If you do read Joanna’s blog (because you DO, right?), you might be wondering if it’s worth your while buying the book–haven’t you seen all this already? And, well, the answer is that yes, you have, but not all tightly packed in this nice, logical sequence that you can take with you and easily flip through when feeling scared or alone in front of your keyboard.

Every writer needs confidence.

Isn’t it nice to know there’s someone who can help you find it?

(And, thank you Joanna for the review copy you so kindly sent me–full disclosure, you know–but, honestly, having read your blog for a couple years now, how could I possibly have been disappointed?)

Why a Copywriter Needs to Tell Stories

CBR001478Do you know  the most powerful tool a writer has in his or her arsenal?

Telling a story.

I’m not talking about a fairy tale that starts with “Once upon a time” and ends with “happily ever after.” I’m talking about the kind of story that immediately makes your readers interested in what you have to say, and how it affects them.

The best stories start with a character having a problem.

His wife leaves. A hurricane destroys his house. The aliens invade. On top of that, he just got fired from his job  just as his parents are due to come visit, and he’s coming down with a cold. And it’s only Monday. You’re immediately drawn in–HOW is he going to manage?

Or, maybe you prefer non-fiction, and you’re wondering how the doctors will cure the plague, how Louisiana is going to handle massive flooding, or how Abraham Lincoln is going to convince his biggest rivals to help him hold the Union together. It doesn’t matter, which. The point is, you’re going to care.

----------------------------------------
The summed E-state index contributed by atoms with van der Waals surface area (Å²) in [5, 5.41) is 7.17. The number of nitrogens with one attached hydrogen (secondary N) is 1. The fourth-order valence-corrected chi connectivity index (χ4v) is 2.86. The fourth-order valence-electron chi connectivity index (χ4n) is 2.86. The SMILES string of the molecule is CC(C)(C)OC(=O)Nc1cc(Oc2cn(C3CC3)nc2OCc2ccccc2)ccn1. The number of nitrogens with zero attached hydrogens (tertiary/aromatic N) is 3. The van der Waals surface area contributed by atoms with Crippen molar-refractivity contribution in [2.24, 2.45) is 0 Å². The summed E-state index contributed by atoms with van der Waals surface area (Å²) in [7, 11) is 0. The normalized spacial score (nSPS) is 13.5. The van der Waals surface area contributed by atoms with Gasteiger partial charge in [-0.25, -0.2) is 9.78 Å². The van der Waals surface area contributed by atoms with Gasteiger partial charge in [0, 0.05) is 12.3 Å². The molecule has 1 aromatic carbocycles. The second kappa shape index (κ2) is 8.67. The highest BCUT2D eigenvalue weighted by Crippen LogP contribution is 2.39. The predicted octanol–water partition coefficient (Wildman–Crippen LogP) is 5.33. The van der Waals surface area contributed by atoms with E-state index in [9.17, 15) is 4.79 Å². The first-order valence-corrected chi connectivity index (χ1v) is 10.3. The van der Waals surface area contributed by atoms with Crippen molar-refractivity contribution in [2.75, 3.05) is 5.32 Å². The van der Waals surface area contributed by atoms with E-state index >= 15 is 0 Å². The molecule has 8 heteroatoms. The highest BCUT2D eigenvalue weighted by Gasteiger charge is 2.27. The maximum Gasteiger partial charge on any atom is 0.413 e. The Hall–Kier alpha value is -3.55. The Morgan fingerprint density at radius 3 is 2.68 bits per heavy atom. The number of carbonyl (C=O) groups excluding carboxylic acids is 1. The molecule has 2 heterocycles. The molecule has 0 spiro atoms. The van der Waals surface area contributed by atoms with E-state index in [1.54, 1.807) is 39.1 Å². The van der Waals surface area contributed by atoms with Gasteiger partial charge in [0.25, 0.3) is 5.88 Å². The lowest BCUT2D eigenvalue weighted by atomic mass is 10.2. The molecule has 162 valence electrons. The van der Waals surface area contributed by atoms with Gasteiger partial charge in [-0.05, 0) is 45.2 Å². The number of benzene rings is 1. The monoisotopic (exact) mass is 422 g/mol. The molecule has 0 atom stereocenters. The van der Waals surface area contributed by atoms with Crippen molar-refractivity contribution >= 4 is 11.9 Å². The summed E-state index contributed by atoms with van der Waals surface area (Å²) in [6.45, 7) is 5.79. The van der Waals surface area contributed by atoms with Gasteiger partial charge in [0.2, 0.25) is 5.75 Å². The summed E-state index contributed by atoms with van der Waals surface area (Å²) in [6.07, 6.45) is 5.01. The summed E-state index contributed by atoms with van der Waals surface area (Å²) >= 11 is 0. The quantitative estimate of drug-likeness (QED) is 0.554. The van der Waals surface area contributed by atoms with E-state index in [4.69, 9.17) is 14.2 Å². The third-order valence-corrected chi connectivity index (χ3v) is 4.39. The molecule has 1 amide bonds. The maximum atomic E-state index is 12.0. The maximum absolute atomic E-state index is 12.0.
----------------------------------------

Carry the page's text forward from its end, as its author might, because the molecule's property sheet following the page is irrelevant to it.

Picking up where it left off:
The gripping stories pull you in right away by making you curious, and making you care about the outcome.

They add some kind of human interest–you’re not just reading about statistics, you’re reading about how the hurricane of the century affected ONE person, or how a global crisis affected one small town. It’s immediate. It’s visceral.

You don’t start with, “Once upon a time, there was unemployment of over 10% and the Great Depression was spread across the globe.” No, you start with “Once upon a time, when every tenth person couldn’t find work, one man was determined to create jobs for every one, no matter what the cost. This is his story.” Focusing on something or someone specific immediately makes your reader want to know what happens next.

This is a powerful, immediate tool. And you should be using it in your copywriting … right this minute. Case Studies are built on this. So is some of the best Copywriting.

Think about it. What’s the best way to get somebody’s attention? You start off with a person, just like them, who woke up one day with a problem, or an idea, something to change the world … and then you tell what they did about it.